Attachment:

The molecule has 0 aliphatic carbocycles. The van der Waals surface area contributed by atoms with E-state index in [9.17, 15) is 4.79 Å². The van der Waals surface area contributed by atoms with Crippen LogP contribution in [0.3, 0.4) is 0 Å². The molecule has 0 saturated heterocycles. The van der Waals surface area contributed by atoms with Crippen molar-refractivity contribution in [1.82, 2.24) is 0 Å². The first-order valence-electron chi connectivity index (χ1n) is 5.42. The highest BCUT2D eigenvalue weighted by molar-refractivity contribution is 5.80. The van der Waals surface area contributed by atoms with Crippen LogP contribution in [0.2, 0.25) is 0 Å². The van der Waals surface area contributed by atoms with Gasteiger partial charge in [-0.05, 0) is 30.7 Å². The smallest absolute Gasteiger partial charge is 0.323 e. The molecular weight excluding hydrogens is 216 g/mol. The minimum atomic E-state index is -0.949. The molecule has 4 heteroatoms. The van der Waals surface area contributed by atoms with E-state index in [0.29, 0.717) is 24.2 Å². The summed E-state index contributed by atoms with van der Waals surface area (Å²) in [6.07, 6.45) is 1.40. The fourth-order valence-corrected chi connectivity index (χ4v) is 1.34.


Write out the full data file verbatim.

The molecule has 0 aliphatic carbocycles. The van der Waals surface area contributed by atoms with E-state index in [9.17, 15) is 4.79 Å². The van der Waals surface area contributed by atoms with Crippen LogP contribution in [0.3, 0.4) is 0 Å². The molecule has 0 saturated heterocycles. The van der Waals surface area contributed by atoms with Crippen molar-refractivity contribution in [1.82, 2.24) is 0 Å². The first-order valence-electron chi connectivity index (χ1n) is 5.42. The highest BCUT2D eigenvalue weighted by molar-refractivity contribution is 5.80. The van der Waals surface area contributed by atoms with Crippen LogP contribution in [0.2, 0.25) is 0 Å². The van der Waals surface area contributed by atoms with Gasteiger partial charge in [-0.05, 0) is 30.7 Å². The smallest absolute Gasteiger partial charge is 0.323 e. The molecular weight excluding hydrogens is 216 g/mol. The minimum atomic E-state index is -0.949. The molecule has 4 heteroatoms. The van der Waals surface area contributed by atoms with E-state index in [0.29, 0.717) is 24.2 Å². The summed E-state index contributed by atoms with van der Waals surface area (Å²) in [6.07, 6.45) is 1.40. The fourth-order valence-corrected chi connectivity index (χ4v) is 1.34.